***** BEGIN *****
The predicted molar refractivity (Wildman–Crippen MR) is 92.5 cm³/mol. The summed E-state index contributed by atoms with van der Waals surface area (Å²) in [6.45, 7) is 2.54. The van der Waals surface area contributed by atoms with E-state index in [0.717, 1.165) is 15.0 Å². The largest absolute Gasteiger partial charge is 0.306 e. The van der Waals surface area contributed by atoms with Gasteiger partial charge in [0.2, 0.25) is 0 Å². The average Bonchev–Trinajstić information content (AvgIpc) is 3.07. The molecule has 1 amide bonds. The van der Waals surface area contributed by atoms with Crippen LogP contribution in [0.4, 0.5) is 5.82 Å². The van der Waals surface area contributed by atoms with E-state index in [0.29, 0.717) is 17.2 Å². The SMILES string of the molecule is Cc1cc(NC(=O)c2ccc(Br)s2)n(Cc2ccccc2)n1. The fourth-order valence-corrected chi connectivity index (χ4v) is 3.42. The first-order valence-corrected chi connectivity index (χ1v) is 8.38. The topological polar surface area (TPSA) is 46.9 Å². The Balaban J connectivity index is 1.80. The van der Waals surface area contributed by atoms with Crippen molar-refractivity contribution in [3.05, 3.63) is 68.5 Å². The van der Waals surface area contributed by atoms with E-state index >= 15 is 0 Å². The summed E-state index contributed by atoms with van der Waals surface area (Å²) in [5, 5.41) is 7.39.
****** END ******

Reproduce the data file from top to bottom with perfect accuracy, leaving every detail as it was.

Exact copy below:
The predicted molar refractivity (Wildman–Crippen MR) is 92.5 cm³/mol. The summed E-state index contributed by atoms with van der Waals surface area (Å²) in [6.45, 7) is 2.54. The van der Waals surface area contributed by atoms with E-state index in [0.717, 1.165) is 15.0 Å². The largest absolute Gasteiger partial charge is 0.306 e. The van der Waals surface area contributed by atoms with Gasteiger partial charge in [0.2, 0.25) is 0 Å². The average Bonchev–Trinajstić information content (AvgIpc) is 3.07. The molecule has 1 amide bonds. The van der Waals surface area contributed by atoms with Crippen LogP contribution in [0.4, 0.5) is 5.82 Å². The van der Waals surface area contributed by atoms with E-state index in [0.29, 0.717) is 17.2 Å². The SMILES string of the molecule is Cc1cc(NC(=O)c2ccc(Br)s2)n(Cc2ccccc2)n1. The fourth-order valence-corrected chi connectivity index (χ4v) is 3.42. The first-order valence-corrected chi connectivity index (χ1v) is 8.38. The topological polar surface area (TPSA) is 46.9 Å². The Balaban J connectivity index is 1.80. The van der Waals surface area contributed by atoms with Crippen molar-refractivity contribution in [3.05, 3.63) is 68.5 Å². The van der Waals surface area contributed by atoms with E-state index >= 15 is 0 Å². The summed E-state index contributed by atoms with van der Waals surface area (Å²) in [5, 5.41) is 7.39.